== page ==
Friday, May 23, 2008

Anne Lamott

"Anne Lamott is walking proof that a person can be both
reverent and irreverent in the same lifetime.
Sometimes even in the same breath."
-San Franciso Chronicle


I'm reading Grace (Eventually): Thoughts on Faith. It's allowing me to see a lot of things in a new light. Have you seen the website Lost in Translation? You type an English phrase, it translates the phrase directly to several other languages and then back to English, with no allowances for nuance or context. The results can be quite funny, a lot like the Telephone game I played as a kid (or was it called Gossip Chain? Maybe that was the Sunday-School-Moral-of-the-Story version).

Reading anything by Anne Lammot is a lot like that game. She writes about topics that are familiar to me (church, spirituality, Bible, Jesus) but her descriptions are so "foreign" to me, I feel like I'm reading about new subjects entirely. Her life experiences are so far removed from my life experiences as a home schooled church-girl that my conclusions are challenged at every turn. I pick up the book with my own ideas on forgiveness, prayer, love, doubt, grief and self-image. When filtered through the "translation" of Lamott's writing, the result is almost unrecognizable.

I find this enormously refreshing.

I've become so sick of my version of Christianity, how I understand faith, and what's required of a person who claims to be spiritual, that I've ducked out of it altogether. Like being at a party where I'm forced to face people I'd rather not interact with, talk about subjects that are unimportant to me and exude a general social-good-naturedness, I've made enough excuses to slip out the back door unnoticed, go home early, and skip the whole uncomfortable thing.

But Anne Lamott is making me reconsider. She describes a believable Jesus. And I don't necessarily mean A Jesus I Can Put My Faith In, I just mean Jesus as a person I can accept as having actually existed. Maybe even, given the right circumstances, someone I might consider hanging out with. And that's saying a lot because Jesus As I Imagine Him is not so appealing. Childhood make-believe, bedtime stories, and Bible verses are all so intertwined that it's hard not to view God as a phase to grow out of. Biblical truths via flannel graph rank right alongside building forts out of couch cushions or flooding my old sandbox with the garden hose: fun at the time, but no longer relevant, no longer enjoyable.

Now I've discovered this adult woman who writes about faith like she means it. The Chicago Sun-Times describes her as
"the religious queen of crankiness; she's Christianity's Howard Stern - a swearing spiritual pundit who prays for redemption but brags about her offenses."
That doesn't sound like child's play.

I'm going to go read.

4 comments:

  1. As a children's ministry director I take this statement very seriously "Biblical truths via flannel graph rank right alongside building forts out of couch cushions or flooding my old sandbox with the garden hose: fun at the time, but no longer relevant, no longer enjoyable."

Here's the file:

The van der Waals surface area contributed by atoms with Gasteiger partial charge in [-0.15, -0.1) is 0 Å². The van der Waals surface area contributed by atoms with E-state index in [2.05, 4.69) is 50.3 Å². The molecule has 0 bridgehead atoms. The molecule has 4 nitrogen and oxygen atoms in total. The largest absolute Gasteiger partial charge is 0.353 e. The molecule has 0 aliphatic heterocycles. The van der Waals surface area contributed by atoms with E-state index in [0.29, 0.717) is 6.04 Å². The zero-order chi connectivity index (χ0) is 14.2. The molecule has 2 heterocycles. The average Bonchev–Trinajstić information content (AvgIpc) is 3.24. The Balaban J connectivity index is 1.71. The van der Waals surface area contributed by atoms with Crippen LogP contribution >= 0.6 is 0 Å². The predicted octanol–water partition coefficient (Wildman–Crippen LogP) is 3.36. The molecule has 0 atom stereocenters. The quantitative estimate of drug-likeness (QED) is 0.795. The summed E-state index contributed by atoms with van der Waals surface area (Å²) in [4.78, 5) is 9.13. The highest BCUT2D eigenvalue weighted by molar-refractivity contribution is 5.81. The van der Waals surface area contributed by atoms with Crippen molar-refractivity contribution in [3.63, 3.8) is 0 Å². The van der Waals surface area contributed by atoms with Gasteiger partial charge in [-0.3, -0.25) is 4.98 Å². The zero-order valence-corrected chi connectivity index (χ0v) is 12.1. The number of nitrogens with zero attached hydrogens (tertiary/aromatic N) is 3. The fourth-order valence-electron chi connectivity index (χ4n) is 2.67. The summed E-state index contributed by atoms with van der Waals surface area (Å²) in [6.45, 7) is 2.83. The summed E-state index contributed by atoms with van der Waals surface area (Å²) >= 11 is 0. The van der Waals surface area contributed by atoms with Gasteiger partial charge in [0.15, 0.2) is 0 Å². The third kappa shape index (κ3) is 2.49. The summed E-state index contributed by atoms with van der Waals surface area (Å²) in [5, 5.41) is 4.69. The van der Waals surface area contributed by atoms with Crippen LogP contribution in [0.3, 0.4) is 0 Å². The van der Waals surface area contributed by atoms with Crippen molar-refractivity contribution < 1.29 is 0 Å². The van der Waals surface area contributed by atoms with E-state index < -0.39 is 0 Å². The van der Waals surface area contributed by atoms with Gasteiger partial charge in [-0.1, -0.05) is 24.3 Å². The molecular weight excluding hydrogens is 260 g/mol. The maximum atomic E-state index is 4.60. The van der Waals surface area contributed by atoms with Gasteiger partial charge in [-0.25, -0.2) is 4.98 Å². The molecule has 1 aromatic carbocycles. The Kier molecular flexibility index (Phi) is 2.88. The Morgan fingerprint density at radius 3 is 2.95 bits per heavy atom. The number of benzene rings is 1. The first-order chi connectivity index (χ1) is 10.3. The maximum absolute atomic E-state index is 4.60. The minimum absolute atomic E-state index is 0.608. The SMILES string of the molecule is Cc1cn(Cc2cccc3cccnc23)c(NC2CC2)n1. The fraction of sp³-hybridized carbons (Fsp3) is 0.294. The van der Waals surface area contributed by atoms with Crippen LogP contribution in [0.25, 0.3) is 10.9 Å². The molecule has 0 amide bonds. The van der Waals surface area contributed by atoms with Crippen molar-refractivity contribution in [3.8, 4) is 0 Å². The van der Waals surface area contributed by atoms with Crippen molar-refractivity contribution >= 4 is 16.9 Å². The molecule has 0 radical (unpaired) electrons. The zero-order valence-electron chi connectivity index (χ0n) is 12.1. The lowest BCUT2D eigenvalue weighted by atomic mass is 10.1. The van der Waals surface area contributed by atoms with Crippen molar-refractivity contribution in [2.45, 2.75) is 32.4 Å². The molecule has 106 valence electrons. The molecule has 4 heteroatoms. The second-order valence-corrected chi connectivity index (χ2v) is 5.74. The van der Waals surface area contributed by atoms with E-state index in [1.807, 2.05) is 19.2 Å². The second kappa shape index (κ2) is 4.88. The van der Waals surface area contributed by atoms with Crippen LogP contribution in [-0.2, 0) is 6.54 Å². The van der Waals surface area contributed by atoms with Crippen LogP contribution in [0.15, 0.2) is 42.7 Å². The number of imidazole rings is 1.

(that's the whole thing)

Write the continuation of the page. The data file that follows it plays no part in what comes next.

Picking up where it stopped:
I think this is a thought that I think of constantly when evaluating how to reach children of today with a faith that they will eventually one day own on thier own.

    Would you mind if I used it as a "quote" in a training manual I am putting together while on maternity leave???

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  2. Hey Em. I love this "personal response/review" and can relate in a lot of ways. I feel the same way when reading Anne Lamott. A mixture of awe and wonder comes when seeing that she can write with such brutal honesty and doubt and "crankiness" AND still be a God loving, real, Christian. Something that I am still getting used to is that fact that God craves honesty over perfection.
    Also, it's exciting reading about her experiences in this raw and unfamiliar coarseness that I was never exposed to.
    I almost feel jealous that she has "the luxury" of experiencing God and Church and Spirituality in her later years, in her own, personal search. It almost seems more real to her than it does to me and you, the home schooled, sheltered, flannel graph victims, because all our lives, "God's love. God's mercy. God's one and only son..." has been drilled into our minds like the alphabet or the multiplication table.
    Refreshing is exactly the word. She offers a new, refreshing perspective that helps remind me why I'm in love with Jesus.

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  3. Heyo Embo-
    If you haven't read traveling mercies, that is also a wonderful book on faith. I've been reading Lamott's books since high school, its really cool to see how many people I know now that can enjoy her writing as much as me.
    Loves,
    Sarah

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  4. I just put in a request at the library. I've never heard of her and am so excited to read the book. Thank you!!!

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